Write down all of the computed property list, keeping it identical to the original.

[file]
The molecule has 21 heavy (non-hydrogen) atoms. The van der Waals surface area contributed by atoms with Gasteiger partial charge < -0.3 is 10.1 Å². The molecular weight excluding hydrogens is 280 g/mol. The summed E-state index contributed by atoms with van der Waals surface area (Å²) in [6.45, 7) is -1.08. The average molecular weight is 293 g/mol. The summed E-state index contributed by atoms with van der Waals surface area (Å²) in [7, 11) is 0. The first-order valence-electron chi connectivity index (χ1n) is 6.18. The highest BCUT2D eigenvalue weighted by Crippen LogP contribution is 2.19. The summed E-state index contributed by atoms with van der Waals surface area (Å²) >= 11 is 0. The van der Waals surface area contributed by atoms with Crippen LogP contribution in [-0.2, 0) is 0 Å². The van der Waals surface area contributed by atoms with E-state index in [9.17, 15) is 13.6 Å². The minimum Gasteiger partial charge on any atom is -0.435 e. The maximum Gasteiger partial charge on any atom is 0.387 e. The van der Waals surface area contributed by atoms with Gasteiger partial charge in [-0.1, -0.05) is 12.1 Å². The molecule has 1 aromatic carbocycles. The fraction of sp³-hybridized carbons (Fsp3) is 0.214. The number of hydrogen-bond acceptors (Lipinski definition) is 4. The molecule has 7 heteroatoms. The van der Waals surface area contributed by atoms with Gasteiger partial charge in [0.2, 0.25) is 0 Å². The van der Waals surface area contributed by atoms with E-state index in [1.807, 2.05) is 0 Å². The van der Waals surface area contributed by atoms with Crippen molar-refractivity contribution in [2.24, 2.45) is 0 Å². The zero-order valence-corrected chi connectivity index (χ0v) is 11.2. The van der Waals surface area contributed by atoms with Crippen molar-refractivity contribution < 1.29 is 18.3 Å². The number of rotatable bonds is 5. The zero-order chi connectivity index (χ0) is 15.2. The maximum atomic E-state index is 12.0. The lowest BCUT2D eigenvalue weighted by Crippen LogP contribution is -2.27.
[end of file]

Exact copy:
The molecule has 21 heavy (non-hydrogen) atoms. The van der Waals surface area contributed by atoms with Gasteiger partial charge < -0.3 is 10.1 Å². The molecular weight excluding hydrogens is 280 g/mol. The summed E-state index contributed by atoms with van der Waals surface area (Å²) in [6.45, 7) is -1.08. The average molecular weight is 293 g/mol. The summed E-state index contributed by atoms with van der Waals surface area (Å²) in [7, 11) is 0. The first-order valence-electron chi connectivity index (χ1n) is 6.18. The highest BCUT2D eigenvalue weighted by Crippen LogP contribution is 2.19. The summed E-state index contributed by atoms with van der Waals surface area (Å²) >= 11 is 0. The van der Waals surface area contributed by atoms with Crippen LogP contribution in [-0.2, 0) is 0 Å². The van der Waals surface area contributed by atoms with E-state index in [9.17, 15) is 13.6 Å². The minimum Gasteiger partial charge on any atom is -0.435 e. The maximum Gasteiger partial charge on any atom is 0.387 e. The van der Waals surface area contributed by atoms with Gasteiger partial charge in [-0.1, -0.05) is 12.1 Å². The molecule has 1 aromatic carbocycles. The fraction of sp³-hybridized carbons (Fsp3) is 0.214. The number of hydrogen-bond acceptors (Lipinski definition) is 4. The molecule has 7 heteroatoms. The van der Waals surface area contributed by atoms with Gasteiger partial charge in [0.2, 0.25) is 0 Å². The van der Waals surface area contributed by atoms with E-state index in [1.807, 2.05) is 0 Å². The van der Waals surface area contributed by atoms with Crippen molar-refractivity contribution in [2.24, 2.45) is 0 Å². The zero-order valence-corrected chi connectivity index (χ0v) is 11.2. The van der Waals surface area contributed by atoms with Crippen molar-refractivity contribution < 1.29 is 18.3 Å². The number of rotatable bonds is 5. The zero-order chi connectivity index (χ0) is 15.2. The maximum atomic E-state index is 12.0. The lowest BCUT2D eigenvalue weighted by Crippen LogP contribution is -2.27.